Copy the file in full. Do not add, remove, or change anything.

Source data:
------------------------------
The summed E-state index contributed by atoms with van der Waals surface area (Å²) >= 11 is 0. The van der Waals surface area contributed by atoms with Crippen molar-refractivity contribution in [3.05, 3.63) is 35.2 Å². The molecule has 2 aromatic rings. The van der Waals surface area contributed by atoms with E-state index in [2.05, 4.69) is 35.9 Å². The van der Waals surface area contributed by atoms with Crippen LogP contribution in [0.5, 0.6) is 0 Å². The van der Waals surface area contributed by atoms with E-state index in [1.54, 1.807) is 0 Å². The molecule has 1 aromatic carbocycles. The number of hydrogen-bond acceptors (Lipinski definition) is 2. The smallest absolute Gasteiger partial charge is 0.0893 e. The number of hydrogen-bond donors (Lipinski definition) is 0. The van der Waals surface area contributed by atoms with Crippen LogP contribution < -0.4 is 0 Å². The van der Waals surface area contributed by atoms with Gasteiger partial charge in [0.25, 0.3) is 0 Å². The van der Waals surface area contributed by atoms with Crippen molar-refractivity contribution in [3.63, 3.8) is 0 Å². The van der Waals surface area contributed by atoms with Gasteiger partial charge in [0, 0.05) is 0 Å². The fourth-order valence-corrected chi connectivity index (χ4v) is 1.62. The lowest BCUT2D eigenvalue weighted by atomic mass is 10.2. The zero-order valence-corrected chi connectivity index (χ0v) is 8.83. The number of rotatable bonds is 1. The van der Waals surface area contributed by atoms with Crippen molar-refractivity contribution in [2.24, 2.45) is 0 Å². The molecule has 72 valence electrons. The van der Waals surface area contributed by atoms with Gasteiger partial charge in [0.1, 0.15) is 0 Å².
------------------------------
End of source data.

The summed E-state index contributed by atoms with van der Waals surface area (Å²) >= 11 is 0. The van der Waals surface area contributed by atoms with Crippen molar-refractivity contribution in [3.05, 3.63) is 35.2 Å². The molecule has 2 aromatic rings. The van der Waals surface area contributed by atoms with E-state index in [2.05, 4.69) is 35.9 Å². The van der Waals surface area contributed by atoms with Crippen LogP contribution in [0.5, 0.6) is 0 Å². The van der Waals surface area contributed by atoms with E-state index in [1.54, 1.807) is 0 Å². The molecule has 1 aromatic carbocycles. The number of hydrogen-bond acceptors (Lipinski definition) is 2. The smallest absolute Gasteiger partial charge is 0.0893 e. The number of hydrogen-bond donors (Lipinski definition) is 0. The van der Waals surface area contributed by atoms with Crippen LogP contribution < -0.4 is 0 Å². The van der Waals surface area contributed by atoms with Gasteiger partial charge in [0.25, 0.3) is 0 Å². The van der Waals surface area contributed by atoms with Crippen molar-refractivity contribution in [3.63, 3.8) is 0 Å². The van der Waals surface area contributed by atoms with Gasteiger partial charge in [0, 0.05) is 0 Å². The fourth-order valence-corrected chi connectivity index (χ4v) is 1.62. The lowest BCUT2D eigenvalue weighted by atomic mass is 10.2. The zero-order valence-corrected chi connectivity index (χ0v) is 8.83. The number of rotatable bonds is 1. The van der Waals surface area contributed by atoms with Crippen molar-refractivity contribution in [2.24, 2.45) is 0 Å². The molecule has 72 valence electrons. The van der Waals surface area contributed by atoms with Gasteiger partial charge in [0.1, 0.15) is 0 Å².